Enterprise JavaBeans 3.1 with Contexts and Dependency Injection: The Perfect Synergy

By Adam Bien

The enhanced simplification of Enterprise JavaBeans (EJB) 3.1 provides a perfect synergy with the power and flexibility of Contexts and Dependency Injection (CDI).

Published October 2010

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Introduction

Version 3.1 of the Enterprise JavaBeans (EJB) specification greatly simplifies the EJB specification and provides declarative aspects, such as transactions, security, threading, and asynchronous processing. Contexts and Dependency Injection (CDI) provides Dependency Injection (DI) power and flexibility. Both are part of the Java Platform, Enterprise Edition (Java EE) 6 specification and ready to use. This article describes why there is perfect synergy between EJB 3.1 and CDI.

Enterprise JavaBeans is Lightweight

The EJB 3.1 specification is a lightweight Plain Old Java Object (POJO) programming model. The only requirement is the existence of the @Stateless, the @Stateful, or the (less common) @Singleton annotation.

The simplest possible bean looks like this:

@Stateless
public class LightweightPojo {

    public String hello(){
        return "I'm very lightweight !";
    }
}

An EJB 3.1 bean is an annotated POJO. In addition, it can be deployed in a WAR file, side by side with your servlets, JavaServer Faces (JSF) 2 technology, and other Web components.

EJB 3.1 is especially lightweight, because all the run-time code already resides on the server. There is no need to deploy the container or any injection framework with your application, which makes the deployment and turnaround cycles really fast (usually less than 0.5 seconds) and the WAR file small.

A ready-to-deploy WAR file with the EJB 3.1 code above takes exactly 4 KB on the hard drive. Ultimately, the EJB 3.1 container (runtime environment) is surprisingly small as well. The installation size of a typical EJB 3.1 container takes about 1 MB on the hard drive.

In the case of GlassFish 3.0.1, these components are around 831 KB (ejb-container.jar), 12 KB (ejb-internal-api.jar), and 86 KB (ejb.security.jar)—all OSGi bundles. These OSGi modules are, of course, not self-contained; rather, they contain references to other infrastructural modules, such as transactions, concurrency, or deployment. But even a size of 50 MB would be vastly smaller than the common perception of the actual container size.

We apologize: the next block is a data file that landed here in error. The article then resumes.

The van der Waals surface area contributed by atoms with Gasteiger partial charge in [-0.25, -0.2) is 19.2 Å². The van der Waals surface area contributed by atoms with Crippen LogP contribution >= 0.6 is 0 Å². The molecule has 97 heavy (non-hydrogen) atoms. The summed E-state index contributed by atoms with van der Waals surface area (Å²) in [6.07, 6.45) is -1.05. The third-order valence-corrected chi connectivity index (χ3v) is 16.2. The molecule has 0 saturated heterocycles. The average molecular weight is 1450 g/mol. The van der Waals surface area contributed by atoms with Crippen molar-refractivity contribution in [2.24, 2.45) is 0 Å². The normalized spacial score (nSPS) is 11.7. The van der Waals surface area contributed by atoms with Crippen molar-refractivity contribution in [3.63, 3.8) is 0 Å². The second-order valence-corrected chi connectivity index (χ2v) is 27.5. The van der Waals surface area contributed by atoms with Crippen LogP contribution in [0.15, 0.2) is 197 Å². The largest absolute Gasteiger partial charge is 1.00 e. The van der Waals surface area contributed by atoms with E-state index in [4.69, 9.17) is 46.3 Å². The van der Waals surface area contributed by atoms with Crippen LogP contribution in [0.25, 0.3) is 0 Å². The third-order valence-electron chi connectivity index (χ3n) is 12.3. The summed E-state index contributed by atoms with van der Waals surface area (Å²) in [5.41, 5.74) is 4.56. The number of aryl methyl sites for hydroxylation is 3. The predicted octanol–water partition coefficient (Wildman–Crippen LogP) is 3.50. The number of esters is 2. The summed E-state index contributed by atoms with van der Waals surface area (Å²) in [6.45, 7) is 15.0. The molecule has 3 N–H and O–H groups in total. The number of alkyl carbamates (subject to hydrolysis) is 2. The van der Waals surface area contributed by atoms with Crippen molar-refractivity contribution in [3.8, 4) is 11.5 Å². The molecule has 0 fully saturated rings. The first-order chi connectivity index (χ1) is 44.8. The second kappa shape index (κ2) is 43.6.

Common myths about "bloated J2EE" are, like the Java 2 Platform, Enterprise Edition (J2EE) name itself: several years (more than 5) old. With the advent of Java EE 5, the programming model was drastically simplified. In Java EE 5, an EJB 3 session bean was just an interface with implementation. In the EJB 3.1 specification, even the interface became superfluous.

Other Simplifications Provided by EJB 3.1

The true benefit of EJB 3.1 is declarative cross-cutting aspects, such as the single-threaded execution model with declarative transactions. And you don't even need to configure the beans. EJB 3.X beans come with reasonable defaults.

Java EE 6 follows the Convention over Configuration model, sometimes also called "Configuration by Exception." The Java EE 6 APIs, such as JSF 2, EJB 3.1, CDI, Java Persistence API (JPA) 2, and even J2EE Connector Architecture (JCA), follow this principle as well.

The method hello in the LightweightPojo bean gets executed in a transaction. The configuration for this behavior was inherited from the class-level defaults. Every EJB 3.X bean comes with the configuration: @TransactionAttribute(TransactionAttributeType.REQUIRED).

You can, of course, override this behavior on the class level or the method level using annotations. And you can overwrite the annotations with XML. But you don't need to. The provided defaults are good enough for the first iterations and sometimes even for the whole project.

The setting TransactionAttributeType.REQUIRED itself is interesting. If there is no transaction during the invocation of the method, the container will start one for you. If there already is one, it will just be reused. This behavior is particularly useful for chaining bean invocations together. The first bean will start a transaction for you, which gets propagated to all other beans. The method checkout() starts a transaction that gets "reused" by the OrderSystem and CustomerNotification session beans:

@Stateless
public class Cart {

    @EJB
    OrderSystem ordering;
    
    @EJB
    CustomerNotification notifier;

    public void checkout(){
        ordering.placeOrder();
        notifier.sendNotification();
    }
}

More about Transactions

Transactions are getting really interesting together with Java Message Service (JMS), JCA, JPA, or CDI event interactions. Because everything gets executed in the context of the Cart bean's transaction, the all-or-nothing principle applies. Either all changes made in OrderSystem and CustomerNotification are captured persistently, or none are.